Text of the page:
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australian rowers profiles and history

Anthony M Walker

Mercantile Rowing Club (VIC)

To describe others he admires, Tony uses the expression that they are 'a wonderful human being'. However, this is the expression which best suits himself. Tony is a successful rower, a very funny man, unassuming, modest and a great lover of the sport of rowing. The only stories he tells of himself are self deprecating.

He had an interesting start to his rowing. In his words, he was a fat, shy boy who in 1956, who was inspired by watching the final of the Grand Challenge Cup at Henley on Yarra where Mercantile defeated University in a tight finish. He was impressed.

He entered Mercantile and asked if he could learn to row. In an article he wrote for Melbourne Grammar School, Tony recorded: Bob [Aitken] the Club Captain welcomed me and soon myself and another beginner were paddling in a nervous manner slowly up the river. After several rows we gained confidence, were able to tell the difference between the stroke and the bow side oars, remembered that easy oar meant you stopped and feather had nothing to do with birds but turning the oars. Being entered in a beginners pair race fuelled our enthusiasm for more training but we were slightly peeved when Bob, our coach, told us he had another crew to coach and would no longer be able to guide us. I felt sorry for Bob as we were convinced we could win this important event and he could bask in some of our glory. Imagine our acute embarrassment when we discovered the other crew he had to coach was the Australian Olympic Eight preparing for the Olympic Regatta at Ballarat.

He regarded this period of his life as a 'magic time'. Here this shy young kid was rubbing shoulders with Olympians, legends in his eyes. The great Brian "JoJo" Doyle, Garth Manton and David "Crockett" Boykett to name just some. They all became life long friends. The Club buzzed with excitement.

Later on in the Melbourne Grammar article, Tony recalls: Memories of this stage of my life have become images of endeavour, challenges presented and achieved, mateship, life long friendships formed, the thrill of competing and enjoying the fruits of victory and also enduring the agony of his soulmate defeat, but all these merged into one happy memory.

Given Tony's height, he was a lightweight rower and was successful. His Interstate Championship win in the Penrith Cup is a highlight. Rowing with greats like George Xouris and Ken Hume, and being coxed by the precocious David Palfreyman, was a great experience. 

Victorious 1962 Victorian Penrith Cup crew 
David Palfreyman (cox), Ken Hume (stroke), Tony Walker (3), George Xouris (2) and Rod Smith (bow)

Tony added that when George Xouris came to Melbourne from Mildura, Keith Bilney asked him to test him out. Tony's conclusion was that George was that he "can't row, no good". After George excelled in the sport at all levels, Keith reminded Tony of his conclusion with the question: "How much do you !!??! know about rowing?"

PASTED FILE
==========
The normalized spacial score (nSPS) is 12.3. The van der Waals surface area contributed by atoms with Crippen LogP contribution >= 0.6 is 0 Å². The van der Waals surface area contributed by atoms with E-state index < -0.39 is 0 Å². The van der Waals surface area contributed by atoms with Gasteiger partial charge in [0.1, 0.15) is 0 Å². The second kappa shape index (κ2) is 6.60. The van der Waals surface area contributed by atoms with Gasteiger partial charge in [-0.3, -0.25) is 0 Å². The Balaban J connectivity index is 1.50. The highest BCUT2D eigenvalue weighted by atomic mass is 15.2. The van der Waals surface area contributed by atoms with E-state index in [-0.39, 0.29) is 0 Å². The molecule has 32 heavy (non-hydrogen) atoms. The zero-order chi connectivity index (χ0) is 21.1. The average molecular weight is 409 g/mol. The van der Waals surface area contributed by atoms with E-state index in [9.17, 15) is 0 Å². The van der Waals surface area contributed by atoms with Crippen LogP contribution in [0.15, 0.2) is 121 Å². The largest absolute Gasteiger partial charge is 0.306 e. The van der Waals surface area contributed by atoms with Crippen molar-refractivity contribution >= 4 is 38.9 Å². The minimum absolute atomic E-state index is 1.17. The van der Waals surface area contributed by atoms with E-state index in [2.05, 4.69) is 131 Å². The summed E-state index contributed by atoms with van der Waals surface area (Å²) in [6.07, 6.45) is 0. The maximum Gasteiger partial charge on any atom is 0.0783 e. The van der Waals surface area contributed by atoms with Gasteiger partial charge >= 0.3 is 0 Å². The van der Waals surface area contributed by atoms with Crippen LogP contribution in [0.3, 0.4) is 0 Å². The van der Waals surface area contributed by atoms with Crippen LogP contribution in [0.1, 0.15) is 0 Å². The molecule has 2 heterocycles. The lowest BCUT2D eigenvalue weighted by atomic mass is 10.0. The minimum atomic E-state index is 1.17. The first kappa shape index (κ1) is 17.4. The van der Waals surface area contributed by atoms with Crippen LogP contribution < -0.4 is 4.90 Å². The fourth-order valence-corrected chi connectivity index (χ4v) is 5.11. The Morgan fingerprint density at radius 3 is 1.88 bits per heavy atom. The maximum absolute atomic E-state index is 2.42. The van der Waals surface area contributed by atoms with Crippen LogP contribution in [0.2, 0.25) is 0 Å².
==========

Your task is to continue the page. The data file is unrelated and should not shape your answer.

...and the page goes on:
Another great personality of the sport who rowed with Tony was Richard "Dick" Garrard. Dick still is a strong willed person who was a renown rower and coach. This type of personality can be challenging at times, particularly in a pair. In one pair oared training session, they turned up the river and Tony asked that they go to a nearby staging. Tony then said to him: "Do it yourself if you think that you are so good" and got out of the boat. To everyone's amazement, including Tony, he did. Do not try it yourself, you will certainly fail.

Tony also recalls his 1964 Olympic crew. The Late Peter Gillon simply stated that they were going to be the Olympic four and they went about making it happen. It was a very interesting crew. The determined Peter Gillon, the enthusiastic and complex character of Simon Newcomb and the strong willed Dick Garrard, would have been an 'interesting' time. One has to hypothesise that Tony was the glue that kept them together. They won the test race against excellent crews with far greater experience from NSW. It was a race to remember at the recently filled Lake Burley Griffin in Canberra. 

Through his 1964 endeavours, Tony started a small but very elite club of Penrith Cup winners who have also raced in the Olympic Games. The other two are Peter Antonie and Clyde Heffer.

1964 Olympic Coxless Four
Inset: Keith Bilney (coach), Peter Gillon (stroke), Simon Newcomb (3), Dick Garrard (2) and Tony in bow

Mercantile provided Tony with a wealth of personalities to enjoy in his youth. They helped create a lasting love of the Club and of the sport. Even today, Tony regularly enjoys the company of another giant personality of the Club, Bob Lachal. Dinner with those two is a highly entertaining event.

Given his first experience in the sport was watching the Grand Challenge Cup at Henley on Yarra in 1956, he fondly remembers his wins at that regatta and proudly retains his trophies. 

Tony continues to support rowing - he has been the Melbourne Grammar Boat Shed manager for 30 years. He takes particular interest in MGS boys who progress in the sport. He is too modest to mention his contribution to the success of Olympic Champion David Crawshay.

The details

1958 - Henley on Yarra - Maiden four - First

1960 - Henley on Yarra - Ladies Challenge Cup - First

1960 - Interstate Men’s Lightweight Four Championship three seat – Third

1961 - Henley on Yarra - Ladies Challenge Cup - First

1961 - Interstate Men’s Lightweight Four Championship three seat – Third

1962 - Interstate Men’s Lightweight Four Championship three seat – First

1964 - Henley on Yarra - Grand Challenge Cup - First

1964 - Henley on Yarra - Senior Four - First

1964 - National Men's Coxless Four Championship, bow - First

1964 – Olympic Games – Men’s Coxless Four bow – eliminated in repechage

Andrew Guerin
July 2021

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